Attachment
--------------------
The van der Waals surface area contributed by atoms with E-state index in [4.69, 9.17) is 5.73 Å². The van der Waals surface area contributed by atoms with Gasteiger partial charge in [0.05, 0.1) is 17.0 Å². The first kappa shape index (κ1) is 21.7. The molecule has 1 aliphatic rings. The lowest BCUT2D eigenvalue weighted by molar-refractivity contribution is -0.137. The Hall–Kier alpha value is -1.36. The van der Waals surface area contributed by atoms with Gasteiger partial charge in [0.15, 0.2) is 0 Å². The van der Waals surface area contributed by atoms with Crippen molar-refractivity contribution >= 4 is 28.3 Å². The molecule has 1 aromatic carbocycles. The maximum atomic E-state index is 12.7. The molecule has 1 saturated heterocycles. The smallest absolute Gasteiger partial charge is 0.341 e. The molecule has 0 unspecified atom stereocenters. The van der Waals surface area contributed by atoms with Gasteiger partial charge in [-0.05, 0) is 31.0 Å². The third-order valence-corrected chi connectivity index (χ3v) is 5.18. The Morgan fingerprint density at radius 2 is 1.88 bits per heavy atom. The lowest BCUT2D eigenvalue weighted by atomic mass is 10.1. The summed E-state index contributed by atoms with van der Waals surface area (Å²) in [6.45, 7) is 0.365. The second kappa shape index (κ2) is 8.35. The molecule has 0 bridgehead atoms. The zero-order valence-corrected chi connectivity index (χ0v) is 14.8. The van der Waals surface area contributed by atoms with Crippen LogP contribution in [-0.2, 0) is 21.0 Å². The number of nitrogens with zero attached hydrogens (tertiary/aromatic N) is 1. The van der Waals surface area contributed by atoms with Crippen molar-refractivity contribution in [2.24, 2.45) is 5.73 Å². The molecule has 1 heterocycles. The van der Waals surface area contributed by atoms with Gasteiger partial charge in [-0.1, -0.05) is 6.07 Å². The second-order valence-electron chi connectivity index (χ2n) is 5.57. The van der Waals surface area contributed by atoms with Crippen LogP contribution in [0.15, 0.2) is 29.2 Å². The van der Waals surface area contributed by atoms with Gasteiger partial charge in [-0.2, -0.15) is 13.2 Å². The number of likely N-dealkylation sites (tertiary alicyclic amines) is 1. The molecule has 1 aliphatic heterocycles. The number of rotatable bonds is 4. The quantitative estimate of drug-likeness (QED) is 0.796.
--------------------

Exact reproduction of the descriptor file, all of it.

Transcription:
The van der Waals surface area contributed by atoms with E-state index in [4.69, 9.17) is 5.73 Å². The van der Waals surface area contributed by atoms with Gasteiger partial charge in [0.05, 0.1) is 17.0 Å². The first kappa shape index (κ1) is 21.7. The molecule has 1 aliphatic rings. The lowest BCUT2D eigenvalue weighted by molar-refractivity contribution is -0.137. The Hall–Kier alpha value is -1.36. The van der Waals surface area contributed by atoms with Gasteiger partial charge in [0.15, 0.2) is 0 Å². The van der Waals surface area contributed by atoms with Crippen molar-refractivity contribution >= 4 is 28.3 Å². The molecule has 1 aromatic carbocycles. The maximum atomic E-state index is 12.7. The molecule has 1 saturated heterocycles. The smallest absolute Gasteiger partial charge is 0.341 e. The molecule has 0 unspecified atom stereocenters. The van der Waals surface area contributed by atoms with Gasteiger partial charge in [-0.05, 0) is 31.0 Å². The third-order valence-corrected chi connectivity index (χ3v) is 5.18. The Morgan fingerprint density at radius 2 is 1.88 bits per heavy atom. The lowest BCUT2D eigenvalue weighted by atomic mass is 10.1. The summed E-state index contributed by atoms with van der Waals surface area (Å²) in [6.45, 7) is 0.365. The second kappa shape index (κ2) is 8.35. The molecule has 0 bridgehead atoms. The zero-order valence-corrected chi connectivity index (χ0v) is 14.8. The van der Waals surface area contributed by atoms with Crippen LogP contribution in [-0.2, 0) is 21.0 Å². The number of nitrogens with zero attached hydrogens (tertiary/aromatic N) is 1. The van der Waals surface area contributed by atoms with Crippen molar-refractivity contribution in [2.24, 2.45) is 5.73 Å². The molecule has 1 heterocycles. The van der Waals surface area contributed by atoms with Gasteiger partial charge in [-0.1, -0.05) is 6.07 Å². The second-order valence-electron chi connectivity index (χ2n) is 5.57. The van der Waals surface area contributed by atoms with Crippen LogP contribution in [0.15, 0.2) is 29.2 Å². The van der Waals surface area contributed by atoms with Gasteiger partial charge in [-0.2, -0.15) is 13.2 Å². The number of likely N-dealkylation sites (tertiary alicyclic amines) is 1. The molecule has 1 aliphatic heterocycles. The number of rotatable bonds is 4. The quantitative estimate of drug-likeness (QED) is 0.796.